“Since 1967, there has been only one workable solution to the conflict. The plan is articulated in U.N. Security Council Resolution 242, which sets up a two-part ‘land for peace’ solution. Part one holds that Israel must withdraw from the territories occupied in 1967. Part two calls for all states in the region to live in peace and security in those borders. The Israeli obligation, withdrawal from the occupied territories, is utterly unfulfilled.” Hussein Ibish, communications director of the American-Arab Anti Discrimination Committee, in the Los Angeles Times, October 18, 2000.
Albright stands the facts on their heads
“With the same deadpan, expressionless, emotionless, glazed look, Madam Albright repeated: ‘Those Palestinian rock throwers have placed Israel undeer siege,’ adding that the Israeli army is defending itself…[But] It is Israel that is the belligerent occupant of Palestine (and not the other way around) Israeli tanks and armored vehicles are surrounding Palestinian villages, camps and cities (and not the other way around). Israeli (American-made) Apache gunships are firing Lau and other missiles at Palestinian protestors and homes (and not the other way around). It is Israel that is confiscating Palestinian land and importing Jewish settlers to set up illegal armed settlements in the heart of Palestinian territory (and not the other way around). The settlers on the rampage in the West Bank and Israelis terrorizing Palestinians in their own homes (and not the other way around)…Israel is committing atrocities against the Palestinians with total impunity, and yet you maintain, ‘Israel is beseiged.’” Hanan Ashrawi, in “The Progressive”, December 2000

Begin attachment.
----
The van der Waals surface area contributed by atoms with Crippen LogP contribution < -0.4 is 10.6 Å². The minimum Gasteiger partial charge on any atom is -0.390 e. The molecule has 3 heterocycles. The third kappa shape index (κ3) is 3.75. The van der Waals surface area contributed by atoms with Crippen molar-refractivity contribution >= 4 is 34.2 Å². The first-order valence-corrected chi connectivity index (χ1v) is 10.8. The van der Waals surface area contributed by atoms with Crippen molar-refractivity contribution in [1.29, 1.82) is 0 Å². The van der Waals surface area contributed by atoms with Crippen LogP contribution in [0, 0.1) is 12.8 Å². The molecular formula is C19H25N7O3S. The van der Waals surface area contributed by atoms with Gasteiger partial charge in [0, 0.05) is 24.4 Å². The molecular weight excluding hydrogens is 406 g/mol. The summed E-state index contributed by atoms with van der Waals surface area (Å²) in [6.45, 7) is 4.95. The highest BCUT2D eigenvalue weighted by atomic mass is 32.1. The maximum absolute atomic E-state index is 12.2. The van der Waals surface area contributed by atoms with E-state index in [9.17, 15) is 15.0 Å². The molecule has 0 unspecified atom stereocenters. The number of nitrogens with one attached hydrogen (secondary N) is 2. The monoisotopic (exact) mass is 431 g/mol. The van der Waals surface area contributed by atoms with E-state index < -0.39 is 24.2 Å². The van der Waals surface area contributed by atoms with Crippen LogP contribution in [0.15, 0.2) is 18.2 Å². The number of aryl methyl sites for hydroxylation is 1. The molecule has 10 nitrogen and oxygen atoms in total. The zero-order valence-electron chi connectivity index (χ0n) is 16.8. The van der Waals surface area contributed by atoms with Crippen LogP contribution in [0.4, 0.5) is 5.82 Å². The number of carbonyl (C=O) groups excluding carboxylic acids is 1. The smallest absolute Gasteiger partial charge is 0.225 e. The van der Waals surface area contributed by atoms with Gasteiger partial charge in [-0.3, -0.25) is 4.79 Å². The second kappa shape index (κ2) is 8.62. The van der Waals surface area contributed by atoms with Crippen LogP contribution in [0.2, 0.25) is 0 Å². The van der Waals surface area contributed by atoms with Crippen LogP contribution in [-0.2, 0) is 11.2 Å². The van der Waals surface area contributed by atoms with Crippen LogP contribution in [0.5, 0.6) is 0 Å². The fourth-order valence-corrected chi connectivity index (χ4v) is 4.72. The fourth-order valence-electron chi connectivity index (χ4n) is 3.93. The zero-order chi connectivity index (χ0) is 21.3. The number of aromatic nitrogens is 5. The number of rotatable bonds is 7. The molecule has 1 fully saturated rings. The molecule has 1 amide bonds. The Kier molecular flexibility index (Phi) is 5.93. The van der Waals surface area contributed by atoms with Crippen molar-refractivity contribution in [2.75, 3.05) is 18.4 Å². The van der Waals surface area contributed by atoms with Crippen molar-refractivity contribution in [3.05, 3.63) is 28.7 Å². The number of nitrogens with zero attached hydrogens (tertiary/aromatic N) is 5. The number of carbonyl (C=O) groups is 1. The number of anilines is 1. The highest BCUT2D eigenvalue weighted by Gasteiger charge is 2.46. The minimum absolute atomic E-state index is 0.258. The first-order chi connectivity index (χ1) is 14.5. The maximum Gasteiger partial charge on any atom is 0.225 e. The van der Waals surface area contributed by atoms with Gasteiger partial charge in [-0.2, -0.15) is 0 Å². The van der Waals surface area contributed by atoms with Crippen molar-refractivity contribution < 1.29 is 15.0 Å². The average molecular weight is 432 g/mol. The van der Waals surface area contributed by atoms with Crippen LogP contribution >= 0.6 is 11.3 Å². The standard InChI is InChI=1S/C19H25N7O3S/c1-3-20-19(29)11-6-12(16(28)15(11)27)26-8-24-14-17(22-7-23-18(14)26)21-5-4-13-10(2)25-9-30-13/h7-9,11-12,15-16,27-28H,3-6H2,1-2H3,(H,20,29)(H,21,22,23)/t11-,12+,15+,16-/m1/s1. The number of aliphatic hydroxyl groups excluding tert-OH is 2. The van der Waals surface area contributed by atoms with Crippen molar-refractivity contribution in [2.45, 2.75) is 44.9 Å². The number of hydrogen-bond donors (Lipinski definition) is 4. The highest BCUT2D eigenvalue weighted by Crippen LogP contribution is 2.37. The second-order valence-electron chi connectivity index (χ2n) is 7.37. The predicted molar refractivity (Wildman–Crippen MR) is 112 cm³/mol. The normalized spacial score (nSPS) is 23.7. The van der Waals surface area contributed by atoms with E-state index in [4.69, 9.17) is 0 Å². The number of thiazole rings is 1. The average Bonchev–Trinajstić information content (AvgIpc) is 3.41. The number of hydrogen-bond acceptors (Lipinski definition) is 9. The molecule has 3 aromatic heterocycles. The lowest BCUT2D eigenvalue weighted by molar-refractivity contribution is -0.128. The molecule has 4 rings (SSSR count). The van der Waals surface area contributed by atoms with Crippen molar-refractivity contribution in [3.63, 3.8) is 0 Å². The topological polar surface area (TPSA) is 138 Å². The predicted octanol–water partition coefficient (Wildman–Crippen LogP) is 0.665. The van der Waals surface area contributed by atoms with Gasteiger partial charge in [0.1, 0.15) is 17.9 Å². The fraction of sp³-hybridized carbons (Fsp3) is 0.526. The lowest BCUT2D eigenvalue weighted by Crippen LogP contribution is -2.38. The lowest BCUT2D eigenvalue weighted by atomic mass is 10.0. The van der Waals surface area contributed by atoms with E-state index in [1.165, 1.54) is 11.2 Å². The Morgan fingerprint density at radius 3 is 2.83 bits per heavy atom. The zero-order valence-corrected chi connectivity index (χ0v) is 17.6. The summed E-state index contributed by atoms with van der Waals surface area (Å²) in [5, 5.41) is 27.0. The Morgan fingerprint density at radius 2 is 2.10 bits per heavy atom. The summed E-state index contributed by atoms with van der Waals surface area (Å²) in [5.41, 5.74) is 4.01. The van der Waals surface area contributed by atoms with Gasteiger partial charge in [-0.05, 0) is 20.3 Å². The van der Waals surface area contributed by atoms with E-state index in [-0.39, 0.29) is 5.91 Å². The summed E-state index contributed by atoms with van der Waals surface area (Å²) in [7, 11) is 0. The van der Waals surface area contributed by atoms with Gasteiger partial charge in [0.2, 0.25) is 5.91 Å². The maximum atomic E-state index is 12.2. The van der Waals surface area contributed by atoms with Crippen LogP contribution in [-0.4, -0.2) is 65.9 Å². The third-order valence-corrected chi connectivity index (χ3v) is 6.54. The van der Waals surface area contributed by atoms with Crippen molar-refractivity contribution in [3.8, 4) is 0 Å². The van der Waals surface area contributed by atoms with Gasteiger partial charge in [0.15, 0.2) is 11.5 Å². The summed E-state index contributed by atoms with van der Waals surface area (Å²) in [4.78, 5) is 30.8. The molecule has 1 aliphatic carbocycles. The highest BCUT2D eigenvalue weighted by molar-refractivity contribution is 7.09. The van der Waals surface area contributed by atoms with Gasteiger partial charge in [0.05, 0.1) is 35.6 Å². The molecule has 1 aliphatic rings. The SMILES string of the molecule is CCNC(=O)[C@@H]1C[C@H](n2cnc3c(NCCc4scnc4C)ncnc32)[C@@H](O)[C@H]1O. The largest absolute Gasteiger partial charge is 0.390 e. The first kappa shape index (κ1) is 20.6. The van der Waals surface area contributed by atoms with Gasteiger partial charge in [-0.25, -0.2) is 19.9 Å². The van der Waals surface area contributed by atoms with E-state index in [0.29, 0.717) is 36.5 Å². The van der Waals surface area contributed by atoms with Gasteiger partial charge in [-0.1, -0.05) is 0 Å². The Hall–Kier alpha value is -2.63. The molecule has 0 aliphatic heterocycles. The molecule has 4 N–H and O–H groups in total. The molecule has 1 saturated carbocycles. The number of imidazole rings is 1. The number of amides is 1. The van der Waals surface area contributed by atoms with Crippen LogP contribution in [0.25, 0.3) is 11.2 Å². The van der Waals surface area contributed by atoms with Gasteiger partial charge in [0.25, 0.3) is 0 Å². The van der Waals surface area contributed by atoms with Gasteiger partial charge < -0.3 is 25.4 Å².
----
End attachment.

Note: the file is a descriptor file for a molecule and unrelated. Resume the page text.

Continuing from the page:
What Arafat was offered
“In American coverage of the recent Camp David meetings, the American press obediently followed the Israeli and US government spin that while Israeli Prime Minister Ehud Barak made courageous concessions for peace, Palestinian unwillingness to compromise caused the meeting to fail.
“Never mind that Barak’s ‘courageous concessions’ consisted of allowing the Palestinians to have joint administrative responsibility over a couple of remote Arab neighborhoods of Arab East Jerusalem — pathetic crumbs tossed on the floor which Arafat was expected to gratefully pick up.” American Jewish reporter, Eduardo Cohen, from “What Americans Need to Know — But Probably Won’t Be Told — To understand Palestinian Rage” from Palestine Media Watch.